Steak Diane is a dish with a history as rich as its sauce. While its exact origins are somewhat unclear, it is widely believed to have emerged in the mid-20th century, gaining popularity in the upscale restaurants of New York City. The dish is often associated with "Continental Cuisine," a style of cooking that combines elements of French and American techniques and was particularly fashionable in the United States during the 1940s and 1950s. The name "Diane," according to culinary lore, refers to the Roman goddess of the hunt, symbolizing the dish's elegance and connection to classical tradition.

In its heyday, Steak Diane was a staple on the menus of ritzy establishments, often prepared tableside to the delight of diners. The theatrical flair of flambéing the sauce right before the guests added an element of spectacle to the dining experience, making it a popular choice for special occasions. The dish’s popularity can be attributed not only to its sumptuous taste but also to the sense of luxury and sophistication it conveyed, embodying the grandeur of fine dining of that era.

Today, while Steak Diane might not be as ubiquitous as it once was in restaurants, it remains a beloved classic, cherished for its rich flavors and the nostalgia it evokes. The dish has undergone various interpretations over the years, but the core elements – tender steak, a creamy pan sauce with a hint of mustard and Worcestershire, and the dramatic flambé – remain unchanged. Cooking Steak Diane at home offers a throwback to a bygone era of elegance in American dining, allowing both seasoned cooks and culinary novices to recreate a piece of culinary history.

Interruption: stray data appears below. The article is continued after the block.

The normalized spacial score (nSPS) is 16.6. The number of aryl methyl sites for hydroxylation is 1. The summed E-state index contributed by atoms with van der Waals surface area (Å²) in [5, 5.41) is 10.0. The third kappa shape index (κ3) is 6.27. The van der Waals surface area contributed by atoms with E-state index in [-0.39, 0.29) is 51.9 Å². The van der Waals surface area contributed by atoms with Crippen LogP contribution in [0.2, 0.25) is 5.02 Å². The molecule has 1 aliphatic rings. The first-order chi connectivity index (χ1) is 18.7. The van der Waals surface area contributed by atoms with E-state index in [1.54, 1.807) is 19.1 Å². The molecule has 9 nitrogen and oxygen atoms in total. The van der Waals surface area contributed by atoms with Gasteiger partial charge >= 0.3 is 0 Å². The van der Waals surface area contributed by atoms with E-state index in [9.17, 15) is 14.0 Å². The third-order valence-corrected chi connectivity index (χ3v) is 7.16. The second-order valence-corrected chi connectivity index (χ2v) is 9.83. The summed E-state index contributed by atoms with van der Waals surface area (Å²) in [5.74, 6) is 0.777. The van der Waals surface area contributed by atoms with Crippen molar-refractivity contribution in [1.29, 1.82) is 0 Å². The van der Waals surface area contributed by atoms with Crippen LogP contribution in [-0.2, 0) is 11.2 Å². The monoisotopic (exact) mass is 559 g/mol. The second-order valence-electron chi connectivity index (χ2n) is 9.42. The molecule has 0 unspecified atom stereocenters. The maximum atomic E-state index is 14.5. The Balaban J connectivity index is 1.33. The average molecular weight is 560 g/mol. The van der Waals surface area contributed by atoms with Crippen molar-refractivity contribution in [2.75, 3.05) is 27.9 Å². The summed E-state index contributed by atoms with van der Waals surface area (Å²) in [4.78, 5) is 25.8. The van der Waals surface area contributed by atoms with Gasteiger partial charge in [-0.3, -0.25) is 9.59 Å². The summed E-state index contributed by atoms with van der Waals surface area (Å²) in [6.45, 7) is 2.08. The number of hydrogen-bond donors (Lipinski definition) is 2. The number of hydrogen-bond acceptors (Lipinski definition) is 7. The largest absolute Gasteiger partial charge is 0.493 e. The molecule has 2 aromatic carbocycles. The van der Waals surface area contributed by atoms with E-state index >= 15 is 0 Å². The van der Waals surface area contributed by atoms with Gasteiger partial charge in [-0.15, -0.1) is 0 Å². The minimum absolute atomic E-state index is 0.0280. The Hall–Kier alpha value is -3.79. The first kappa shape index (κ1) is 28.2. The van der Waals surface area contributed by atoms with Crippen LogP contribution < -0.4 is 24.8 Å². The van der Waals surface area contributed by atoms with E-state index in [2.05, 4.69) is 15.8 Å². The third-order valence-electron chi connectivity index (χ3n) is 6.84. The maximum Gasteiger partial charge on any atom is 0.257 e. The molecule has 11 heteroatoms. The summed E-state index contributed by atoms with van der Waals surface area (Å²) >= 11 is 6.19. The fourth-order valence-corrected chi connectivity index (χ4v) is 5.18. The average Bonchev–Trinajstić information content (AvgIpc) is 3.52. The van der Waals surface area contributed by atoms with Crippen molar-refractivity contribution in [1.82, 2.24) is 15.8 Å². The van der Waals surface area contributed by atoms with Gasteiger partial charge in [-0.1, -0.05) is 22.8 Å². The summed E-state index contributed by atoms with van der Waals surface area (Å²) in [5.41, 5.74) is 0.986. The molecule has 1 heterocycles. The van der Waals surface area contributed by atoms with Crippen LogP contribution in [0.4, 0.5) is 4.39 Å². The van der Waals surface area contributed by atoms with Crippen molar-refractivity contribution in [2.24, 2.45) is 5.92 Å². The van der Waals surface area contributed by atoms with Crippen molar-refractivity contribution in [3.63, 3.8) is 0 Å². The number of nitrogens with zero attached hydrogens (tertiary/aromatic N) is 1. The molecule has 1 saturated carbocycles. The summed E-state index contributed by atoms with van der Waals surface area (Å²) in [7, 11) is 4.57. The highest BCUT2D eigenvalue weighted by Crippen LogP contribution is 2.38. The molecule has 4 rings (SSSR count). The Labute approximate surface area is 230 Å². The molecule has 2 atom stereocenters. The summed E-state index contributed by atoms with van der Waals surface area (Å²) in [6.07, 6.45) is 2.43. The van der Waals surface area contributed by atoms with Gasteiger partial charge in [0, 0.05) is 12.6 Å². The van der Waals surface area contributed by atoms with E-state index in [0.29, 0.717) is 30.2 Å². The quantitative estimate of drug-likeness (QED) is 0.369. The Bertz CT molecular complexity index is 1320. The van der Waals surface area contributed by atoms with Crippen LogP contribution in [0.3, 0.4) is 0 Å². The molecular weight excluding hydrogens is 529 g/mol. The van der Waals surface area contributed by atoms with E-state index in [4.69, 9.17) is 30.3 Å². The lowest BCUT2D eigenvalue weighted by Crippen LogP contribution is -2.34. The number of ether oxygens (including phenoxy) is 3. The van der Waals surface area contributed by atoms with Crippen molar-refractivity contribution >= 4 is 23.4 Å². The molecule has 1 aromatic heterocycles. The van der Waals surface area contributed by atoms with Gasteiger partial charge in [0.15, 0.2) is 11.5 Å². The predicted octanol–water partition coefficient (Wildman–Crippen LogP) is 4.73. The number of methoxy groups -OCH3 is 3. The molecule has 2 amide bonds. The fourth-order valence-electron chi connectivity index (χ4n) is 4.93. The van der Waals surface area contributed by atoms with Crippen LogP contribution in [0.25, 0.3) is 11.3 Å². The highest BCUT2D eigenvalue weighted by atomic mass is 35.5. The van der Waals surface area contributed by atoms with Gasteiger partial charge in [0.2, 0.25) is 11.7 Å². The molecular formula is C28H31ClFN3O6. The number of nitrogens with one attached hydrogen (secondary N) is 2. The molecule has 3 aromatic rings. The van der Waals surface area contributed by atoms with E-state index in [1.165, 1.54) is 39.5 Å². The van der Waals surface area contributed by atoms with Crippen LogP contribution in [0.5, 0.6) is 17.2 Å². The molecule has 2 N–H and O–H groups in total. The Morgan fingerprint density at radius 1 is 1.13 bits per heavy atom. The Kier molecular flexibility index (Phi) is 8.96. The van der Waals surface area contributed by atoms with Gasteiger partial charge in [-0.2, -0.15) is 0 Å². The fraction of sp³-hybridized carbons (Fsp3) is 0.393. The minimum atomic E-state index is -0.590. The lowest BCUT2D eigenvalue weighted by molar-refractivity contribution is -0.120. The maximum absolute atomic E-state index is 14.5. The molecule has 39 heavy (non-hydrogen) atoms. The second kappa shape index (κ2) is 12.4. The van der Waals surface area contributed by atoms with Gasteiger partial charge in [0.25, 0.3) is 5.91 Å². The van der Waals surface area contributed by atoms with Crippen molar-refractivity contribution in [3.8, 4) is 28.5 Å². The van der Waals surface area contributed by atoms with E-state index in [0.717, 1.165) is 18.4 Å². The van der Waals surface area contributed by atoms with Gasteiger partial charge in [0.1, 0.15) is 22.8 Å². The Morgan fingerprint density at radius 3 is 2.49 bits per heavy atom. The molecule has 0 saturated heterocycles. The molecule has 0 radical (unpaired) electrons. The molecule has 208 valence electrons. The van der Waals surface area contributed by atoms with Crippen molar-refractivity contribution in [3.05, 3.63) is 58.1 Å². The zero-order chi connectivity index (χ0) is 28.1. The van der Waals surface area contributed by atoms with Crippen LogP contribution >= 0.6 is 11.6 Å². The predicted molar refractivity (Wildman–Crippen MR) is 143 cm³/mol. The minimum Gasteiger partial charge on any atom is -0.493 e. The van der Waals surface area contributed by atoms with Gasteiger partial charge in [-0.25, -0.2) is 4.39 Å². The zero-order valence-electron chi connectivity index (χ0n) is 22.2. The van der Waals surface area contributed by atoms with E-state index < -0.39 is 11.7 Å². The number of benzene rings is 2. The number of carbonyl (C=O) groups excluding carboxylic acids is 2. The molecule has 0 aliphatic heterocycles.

What Is The Difference Between Steak Diane And Au Poivre?

Steak Diane and Steak au Poivre are both classic dishes in their own right, celebrated for their rich flavors and culinary sophistication. While they share some similarities, primarily being made with steak, there are distinct differences in their preparation, sauce ingredients, and overall flavor profiles.

Steak Diane:

  • Preparation: Steak Diane typically uses tenderloin steak, which is pounded thin. This ensures quick cooking and a tender result.
  • Sauce: The sauce for Steak Diane is known for its complex flavors, which include shallots, mushrooms, Dijon mustard, Worcestershire sauce, and often a splash of brandy or cognac. It's usually flambéed, adding a caramelized depth to the sauce.
  • Flavor Profile: The sauce is rich and creamy, with a balance of savory and a slight tang from the mustard and Worcestershire sauce. The flambéing process imparts a unique caramelized flavor.

Steak au Poivre:

  • Preparation: Steak au Poivre uses thicker cuts of steak, such as ribeye or sirloin, coated with a generous amount of cracked black peppercorns, forming a crust when cooked.
  • Sauce: The sauce for Steak au Poivre is simpler, focusing on the flavor of the peppercorns. It typically involves deglazing the pan with cognac and adding cream to create a rich sauce.
  • Flavor Profile: The dominant flavor in Steak au Poivre is the bold, sharp taste of black pepper, complemented by the richness of the cream and the depth of the cognac.

What To Serve with Steak Diane?

Here are our delicious recipes that you can serve with Steak Diane:

Recipe byPetite Gourmets